Not so fast. It looks like these developments are here to stay. Not only have they already been around for awhile, but they’ve proven to be effective and to add value. I think they’re here for the long haul.
It’s often easy to focus on, and even get turned off by, the technical aspects of bright, shiny new objects. After all, you really can’t talk about something like “the cloud” without considering the topics of data security and service level agreements. However, the fact that these concepts have been around long enough for adoption to skyrocket should be a signal the technical issues have been resolved. In fact, at this point you can almost consider them to be “mature” in a technical sense. They have traction and are already having a big impact on supply chains.
Rather than hoping these new developments go away, it’s time to dig into them to identify functionality you can exploit. Here’s a very simple approach to use: make a laundry list of the gaps or problems you need to address, then cross that against the a listing of the functionality offered by various new technologies on your radar. You may have done this many times in the past, but there’s an almost unprecedented explosion of advances taking place that could provide a much better outcome this time.
Let’s look at a few examples. Let’s say your data volume is growing faster than your servers can scale. You could continue to buy hardware- it’s worked in the past, right? However, an option is now out there to utilize ‘cloud storage’. The concept isn’t new and you may have considered it in the past, but its track record is now much more robust and your previous concerns are likely no longer valid. Implementing cloud storage won’t eliminate the need to address changes in volume, but it makes it much easier and more cost effective to do so.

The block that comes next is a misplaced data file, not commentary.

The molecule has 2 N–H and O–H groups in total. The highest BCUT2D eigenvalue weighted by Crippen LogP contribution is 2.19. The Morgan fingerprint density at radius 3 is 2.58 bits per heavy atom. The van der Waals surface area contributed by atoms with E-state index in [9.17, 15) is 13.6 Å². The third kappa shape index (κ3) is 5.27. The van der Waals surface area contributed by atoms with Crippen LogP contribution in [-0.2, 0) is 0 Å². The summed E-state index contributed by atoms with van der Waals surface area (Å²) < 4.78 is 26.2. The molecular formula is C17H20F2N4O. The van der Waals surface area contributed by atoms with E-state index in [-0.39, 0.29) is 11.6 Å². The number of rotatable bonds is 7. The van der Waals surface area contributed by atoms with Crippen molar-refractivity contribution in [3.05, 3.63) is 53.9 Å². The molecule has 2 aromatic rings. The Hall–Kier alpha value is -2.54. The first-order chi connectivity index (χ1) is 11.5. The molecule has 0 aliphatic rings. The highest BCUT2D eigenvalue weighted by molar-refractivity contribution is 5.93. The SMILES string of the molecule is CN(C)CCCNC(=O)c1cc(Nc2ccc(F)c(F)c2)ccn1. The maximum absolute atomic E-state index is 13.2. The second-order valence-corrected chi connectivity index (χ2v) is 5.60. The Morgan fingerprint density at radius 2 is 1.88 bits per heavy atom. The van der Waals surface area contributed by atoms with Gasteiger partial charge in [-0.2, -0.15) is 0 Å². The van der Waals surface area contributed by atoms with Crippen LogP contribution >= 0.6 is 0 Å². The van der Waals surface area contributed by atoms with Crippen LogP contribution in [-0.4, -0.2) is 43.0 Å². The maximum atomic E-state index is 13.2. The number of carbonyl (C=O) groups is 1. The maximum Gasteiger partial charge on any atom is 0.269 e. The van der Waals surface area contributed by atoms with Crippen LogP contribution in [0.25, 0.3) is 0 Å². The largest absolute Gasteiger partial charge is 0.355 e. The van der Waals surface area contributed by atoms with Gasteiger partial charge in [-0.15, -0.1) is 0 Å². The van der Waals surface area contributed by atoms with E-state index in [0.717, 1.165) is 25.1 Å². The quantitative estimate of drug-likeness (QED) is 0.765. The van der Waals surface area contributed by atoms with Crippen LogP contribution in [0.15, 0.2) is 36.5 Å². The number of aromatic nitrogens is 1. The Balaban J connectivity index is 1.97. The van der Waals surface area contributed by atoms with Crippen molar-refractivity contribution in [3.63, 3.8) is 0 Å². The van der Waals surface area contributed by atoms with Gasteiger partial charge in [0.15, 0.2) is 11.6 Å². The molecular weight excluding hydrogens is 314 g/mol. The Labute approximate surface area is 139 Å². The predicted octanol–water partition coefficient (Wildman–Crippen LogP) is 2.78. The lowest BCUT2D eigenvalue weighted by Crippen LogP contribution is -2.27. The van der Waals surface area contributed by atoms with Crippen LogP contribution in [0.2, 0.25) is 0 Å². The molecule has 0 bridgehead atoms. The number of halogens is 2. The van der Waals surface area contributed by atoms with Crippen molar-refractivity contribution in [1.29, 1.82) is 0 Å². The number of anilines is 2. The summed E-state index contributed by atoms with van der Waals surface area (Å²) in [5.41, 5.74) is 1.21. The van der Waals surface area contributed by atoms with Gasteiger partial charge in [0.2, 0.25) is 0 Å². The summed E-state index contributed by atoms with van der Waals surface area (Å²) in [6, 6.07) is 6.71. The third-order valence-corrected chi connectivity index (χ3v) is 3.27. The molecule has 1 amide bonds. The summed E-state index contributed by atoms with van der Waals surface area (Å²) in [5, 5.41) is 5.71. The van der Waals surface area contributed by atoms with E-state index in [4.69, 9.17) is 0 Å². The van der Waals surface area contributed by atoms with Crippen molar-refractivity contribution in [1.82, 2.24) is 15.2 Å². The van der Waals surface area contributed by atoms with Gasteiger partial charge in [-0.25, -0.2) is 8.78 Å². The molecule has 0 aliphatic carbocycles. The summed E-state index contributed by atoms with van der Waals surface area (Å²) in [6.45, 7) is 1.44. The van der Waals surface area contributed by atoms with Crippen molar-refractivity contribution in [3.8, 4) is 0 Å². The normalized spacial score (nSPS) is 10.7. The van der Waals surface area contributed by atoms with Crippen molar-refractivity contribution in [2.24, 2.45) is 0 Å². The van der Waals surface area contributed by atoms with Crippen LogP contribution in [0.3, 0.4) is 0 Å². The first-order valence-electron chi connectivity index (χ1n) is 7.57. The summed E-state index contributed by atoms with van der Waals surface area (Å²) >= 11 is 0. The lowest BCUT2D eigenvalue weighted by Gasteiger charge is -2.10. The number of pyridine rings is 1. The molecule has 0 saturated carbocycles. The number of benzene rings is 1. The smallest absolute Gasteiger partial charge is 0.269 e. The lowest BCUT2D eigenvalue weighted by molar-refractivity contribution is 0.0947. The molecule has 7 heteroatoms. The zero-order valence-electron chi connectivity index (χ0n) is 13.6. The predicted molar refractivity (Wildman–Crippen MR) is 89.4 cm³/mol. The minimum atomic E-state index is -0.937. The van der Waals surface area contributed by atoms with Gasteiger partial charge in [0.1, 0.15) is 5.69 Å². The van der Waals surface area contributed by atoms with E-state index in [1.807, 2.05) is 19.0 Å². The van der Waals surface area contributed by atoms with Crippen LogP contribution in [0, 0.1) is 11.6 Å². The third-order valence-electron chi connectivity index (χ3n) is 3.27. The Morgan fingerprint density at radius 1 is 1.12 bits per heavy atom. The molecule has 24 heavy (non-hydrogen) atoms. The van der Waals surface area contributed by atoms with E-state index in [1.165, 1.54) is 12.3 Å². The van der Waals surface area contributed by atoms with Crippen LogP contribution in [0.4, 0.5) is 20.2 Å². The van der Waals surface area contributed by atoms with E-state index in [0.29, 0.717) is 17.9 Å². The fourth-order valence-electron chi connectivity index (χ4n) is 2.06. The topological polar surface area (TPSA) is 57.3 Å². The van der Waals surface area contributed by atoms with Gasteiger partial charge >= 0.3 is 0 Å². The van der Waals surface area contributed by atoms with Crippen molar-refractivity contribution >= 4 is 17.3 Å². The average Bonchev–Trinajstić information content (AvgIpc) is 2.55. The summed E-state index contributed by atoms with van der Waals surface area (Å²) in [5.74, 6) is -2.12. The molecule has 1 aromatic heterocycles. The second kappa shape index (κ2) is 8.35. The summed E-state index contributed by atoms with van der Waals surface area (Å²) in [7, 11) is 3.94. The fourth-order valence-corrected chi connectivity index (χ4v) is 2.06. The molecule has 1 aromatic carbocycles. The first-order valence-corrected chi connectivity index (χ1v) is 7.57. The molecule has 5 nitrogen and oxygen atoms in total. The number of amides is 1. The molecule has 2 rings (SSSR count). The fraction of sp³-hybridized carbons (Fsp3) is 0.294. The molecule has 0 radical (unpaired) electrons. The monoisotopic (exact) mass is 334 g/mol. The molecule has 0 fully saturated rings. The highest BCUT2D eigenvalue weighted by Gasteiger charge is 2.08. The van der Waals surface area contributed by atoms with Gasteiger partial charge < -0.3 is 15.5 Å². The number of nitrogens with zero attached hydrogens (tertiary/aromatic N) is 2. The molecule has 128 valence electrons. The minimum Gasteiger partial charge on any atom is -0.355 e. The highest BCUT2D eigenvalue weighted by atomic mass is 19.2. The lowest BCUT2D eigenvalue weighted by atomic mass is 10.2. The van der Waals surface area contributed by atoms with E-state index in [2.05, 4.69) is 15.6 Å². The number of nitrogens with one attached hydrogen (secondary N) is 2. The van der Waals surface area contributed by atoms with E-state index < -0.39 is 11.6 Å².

Or maybe you’ve outgrown your on-premises EDI translator. Rather than putting together a big capital project to upgrade, you can now confidently look at the alternative of utilizing a cloud-based application. Again, you may have analyzed this approach for your last upgrade, but these applications are far more stable and secure today. Now, getting from current state to this new architecture may be a project in and of itself, but the future state will be far more flexible and less costly to operate.
Or perhaps you’ve struggled with a lack of visibility into transactions across your EDI partner community. Tools based on new technologies may be available to help solve this challenge. There may be interfaces to build and other transition issues to address, but that investment could yield a much more information rich environment.
Two key points:
The first is that you’re in a dynamic environment. Don’t assume that approaches you analyzed in the past and rejected as immature are still not ready for prime time.
The second is that you should focus on the functionality of new technologies, not on their technical aspects. It's what these “new” developments can do for your business is what makes them valuable to people like you.Last modified on Friday, 31 May 2013